Hi there! My name's Dolphie and I'm a native Khmer speaker, originally from Phnom Penh, Cambodia.
I've had experiences translating for different volunteer groups going to Cambodia, and have also had experience teaching some of them basic Khmer for the purposes of volunteering. I myself love learning new languages. So far, I've been able to pick up French and some Spanish, which means I understand the challenges of picking up one whose rules are similarly as complicated as Khmer. However, reading in Khmer can be even more challenging, especially for those whose language is drastically different, such as English. This language acquisition process is much easier with a tutors who are native speakers because they can demystify many of the language rules, and can teach you how to speak more naturally too! Picking up a language is not about pure memorisation, but more about practising conversation so that you are comfortable with the syntax, most useful vocabulary, and the intonations of the language. It will also help to build your confidence in speaking it. All this requires consistent practice, and at the end of the day, I hope to give you this practice, and to give you tips on how to sound more like a local too!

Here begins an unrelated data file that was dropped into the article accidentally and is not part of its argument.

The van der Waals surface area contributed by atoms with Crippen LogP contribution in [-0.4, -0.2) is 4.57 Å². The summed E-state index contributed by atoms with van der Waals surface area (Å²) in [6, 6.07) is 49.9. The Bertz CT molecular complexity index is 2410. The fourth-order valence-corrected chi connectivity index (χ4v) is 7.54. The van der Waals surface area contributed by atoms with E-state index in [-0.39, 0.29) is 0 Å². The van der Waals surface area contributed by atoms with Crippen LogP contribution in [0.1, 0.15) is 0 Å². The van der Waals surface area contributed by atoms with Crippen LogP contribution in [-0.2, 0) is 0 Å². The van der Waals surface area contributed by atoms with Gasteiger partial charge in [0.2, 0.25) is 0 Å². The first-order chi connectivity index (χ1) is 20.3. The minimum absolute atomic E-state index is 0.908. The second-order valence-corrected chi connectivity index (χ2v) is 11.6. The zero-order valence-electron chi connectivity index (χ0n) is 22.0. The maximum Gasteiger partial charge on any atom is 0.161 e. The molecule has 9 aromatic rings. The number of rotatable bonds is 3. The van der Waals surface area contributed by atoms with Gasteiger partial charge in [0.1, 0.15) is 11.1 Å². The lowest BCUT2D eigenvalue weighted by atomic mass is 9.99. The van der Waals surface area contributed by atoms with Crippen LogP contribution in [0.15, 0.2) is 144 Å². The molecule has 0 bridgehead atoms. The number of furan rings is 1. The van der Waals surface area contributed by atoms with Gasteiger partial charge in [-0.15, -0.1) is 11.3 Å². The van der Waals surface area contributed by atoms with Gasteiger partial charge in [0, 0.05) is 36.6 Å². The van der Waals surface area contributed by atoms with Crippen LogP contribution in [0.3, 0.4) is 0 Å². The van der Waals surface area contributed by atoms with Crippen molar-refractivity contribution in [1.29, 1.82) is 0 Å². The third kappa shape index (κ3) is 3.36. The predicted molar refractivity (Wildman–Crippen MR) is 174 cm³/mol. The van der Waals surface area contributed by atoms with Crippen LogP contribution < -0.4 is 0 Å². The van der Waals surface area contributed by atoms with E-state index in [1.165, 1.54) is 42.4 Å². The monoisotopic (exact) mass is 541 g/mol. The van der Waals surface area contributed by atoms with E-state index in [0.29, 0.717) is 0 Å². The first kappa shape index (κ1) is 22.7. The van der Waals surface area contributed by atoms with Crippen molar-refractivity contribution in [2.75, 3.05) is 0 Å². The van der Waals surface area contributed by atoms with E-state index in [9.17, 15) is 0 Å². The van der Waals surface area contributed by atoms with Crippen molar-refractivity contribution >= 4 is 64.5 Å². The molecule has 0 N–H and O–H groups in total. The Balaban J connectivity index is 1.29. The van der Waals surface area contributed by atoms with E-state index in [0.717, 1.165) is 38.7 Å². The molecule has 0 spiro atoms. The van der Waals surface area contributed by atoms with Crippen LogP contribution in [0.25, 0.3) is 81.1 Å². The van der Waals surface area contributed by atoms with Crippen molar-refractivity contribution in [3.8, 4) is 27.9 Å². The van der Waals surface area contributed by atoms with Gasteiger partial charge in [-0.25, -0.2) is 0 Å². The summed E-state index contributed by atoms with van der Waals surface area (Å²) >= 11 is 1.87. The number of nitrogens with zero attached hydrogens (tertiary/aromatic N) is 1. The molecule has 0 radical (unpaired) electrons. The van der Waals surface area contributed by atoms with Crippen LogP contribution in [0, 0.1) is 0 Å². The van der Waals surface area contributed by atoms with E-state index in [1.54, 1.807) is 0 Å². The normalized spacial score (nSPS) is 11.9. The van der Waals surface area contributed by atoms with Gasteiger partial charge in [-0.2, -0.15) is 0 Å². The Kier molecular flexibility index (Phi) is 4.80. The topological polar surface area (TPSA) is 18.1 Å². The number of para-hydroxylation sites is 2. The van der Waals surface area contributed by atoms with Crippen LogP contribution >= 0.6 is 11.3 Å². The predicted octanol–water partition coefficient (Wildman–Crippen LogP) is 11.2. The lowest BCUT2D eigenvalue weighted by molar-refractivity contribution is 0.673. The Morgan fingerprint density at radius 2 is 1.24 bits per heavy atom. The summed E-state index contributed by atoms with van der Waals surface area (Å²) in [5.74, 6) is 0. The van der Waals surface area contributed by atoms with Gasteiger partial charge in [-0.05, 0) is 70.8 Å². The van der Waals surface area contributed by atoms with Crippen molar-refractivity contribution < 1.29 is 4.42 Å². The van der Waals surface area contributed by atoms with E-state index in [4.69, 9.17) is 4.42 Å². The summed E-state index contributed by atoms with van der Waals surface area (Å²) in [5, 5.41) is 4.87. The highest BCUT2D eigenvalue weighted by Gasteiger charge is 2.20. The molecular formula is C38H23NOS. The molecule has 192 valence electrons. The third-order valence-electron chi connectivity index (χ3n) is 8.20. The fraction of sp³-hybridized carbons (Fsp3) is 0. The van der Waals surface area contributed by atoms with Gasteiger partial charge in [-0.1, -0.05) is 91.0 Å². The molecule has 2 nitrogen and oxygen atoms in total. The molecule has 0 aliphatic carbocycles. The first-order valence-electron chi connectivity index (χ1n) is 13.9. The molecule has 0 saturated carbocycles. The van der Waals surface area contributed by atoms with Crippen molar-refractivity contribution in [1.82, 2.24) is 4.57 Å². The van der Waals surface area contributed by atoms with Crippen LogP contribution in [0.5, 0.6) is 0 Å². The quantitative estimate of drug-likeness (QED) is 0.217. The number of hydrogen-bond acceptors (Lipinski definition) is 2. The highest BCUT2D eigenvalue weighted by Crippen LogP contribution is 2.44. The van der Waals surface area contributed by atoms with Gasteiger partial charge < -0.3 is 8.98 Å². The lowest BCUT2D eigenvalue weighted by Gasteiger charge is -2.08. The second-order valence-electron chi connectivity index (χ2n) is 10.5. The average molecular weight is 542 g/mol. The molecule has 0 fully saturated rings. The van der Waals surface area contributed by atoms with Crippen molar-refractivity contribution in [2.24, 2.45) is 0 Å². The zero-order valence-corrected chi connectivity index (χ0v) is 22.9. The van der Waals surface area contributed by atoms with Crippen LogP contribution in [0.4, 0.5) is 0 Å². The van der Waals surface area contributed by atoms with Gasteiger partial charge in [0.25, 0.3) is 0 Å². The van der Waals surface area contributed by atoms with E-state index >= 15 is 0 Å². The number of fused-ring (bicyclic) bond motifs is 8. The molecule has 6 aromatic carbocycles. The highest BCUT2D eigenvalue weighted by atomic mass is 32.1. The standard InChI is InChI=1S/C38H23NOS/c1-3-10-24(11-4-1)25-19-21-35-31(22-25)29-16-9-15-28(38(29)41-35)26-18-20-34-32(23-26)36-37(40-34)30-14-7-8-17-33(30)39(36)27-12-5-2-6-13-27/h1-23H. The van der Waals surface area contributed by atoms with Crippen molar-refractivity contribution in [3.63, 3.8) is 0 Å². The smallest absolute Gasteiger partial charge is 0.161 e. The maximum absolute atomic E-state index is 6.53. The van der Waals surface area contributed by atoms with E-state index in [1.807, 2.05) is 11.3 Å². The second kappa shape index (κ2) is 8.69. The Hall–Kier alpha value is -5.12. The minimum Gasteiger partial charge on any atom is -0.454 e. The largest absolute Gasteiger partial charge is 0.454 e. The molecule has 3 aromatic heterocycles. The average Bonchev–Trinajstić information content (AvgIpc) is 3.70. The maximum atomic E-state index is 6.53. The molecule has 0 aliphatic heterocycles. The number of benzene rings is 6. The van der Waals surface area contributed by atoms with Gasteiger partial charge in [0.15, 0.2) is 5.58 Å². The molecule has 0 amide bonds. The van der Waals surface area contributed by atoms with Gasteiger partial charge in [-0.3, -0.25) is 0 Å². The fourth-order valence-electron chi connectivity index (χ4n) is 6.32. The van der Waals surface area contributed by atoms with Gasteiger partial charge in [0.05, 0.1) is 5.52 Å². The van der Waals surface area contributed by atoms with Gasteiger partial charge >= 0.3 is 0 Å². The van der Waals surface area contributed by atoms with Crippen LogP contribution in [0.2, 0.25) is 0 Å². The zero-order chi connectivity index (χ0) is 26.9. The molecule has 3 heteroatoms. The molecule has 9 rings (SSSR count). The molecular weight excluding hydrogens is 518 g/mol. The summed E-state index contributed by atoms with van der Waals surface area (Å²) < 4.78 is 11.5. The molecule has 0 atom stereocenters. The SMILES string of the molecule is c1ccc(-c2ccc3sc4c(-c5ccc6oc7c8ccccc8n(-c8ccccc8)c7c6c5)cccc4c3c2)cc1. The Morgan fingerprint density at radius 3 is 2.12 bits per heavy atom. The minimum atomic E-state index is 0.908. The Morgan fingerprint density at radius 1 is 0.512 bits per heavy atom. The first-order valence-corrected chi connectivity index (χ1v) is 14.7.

Reading Khmer can be slightly difficult at the start, and certainly spelling is always going to be a little confusing, even for natives like us! But again, that's what tutors like me are here for. I've had over three years of experience tutoring in other subjects and my students always tell me they feel very comfortable asking even the most stupid questions because I give them a safe space to do so. I think no matter how basic the questions, it is important to have an answer to them because that is how we learn best.
On top of all this, I hope to introduce you to Khmer culture from the perspective of someone who grew up with sort of a love-hate relationship with it, so you'll get to understand both sides of the coin!
Don't hesitate to reach out to me if you have any questions!
Not very easy, especially if you're a native English speaker. The sounds are very different, and the alphabets can be complicated.
Yes, as there are not many Cambodian speakers with whom you can practice what you've learnt, and also not many tutors.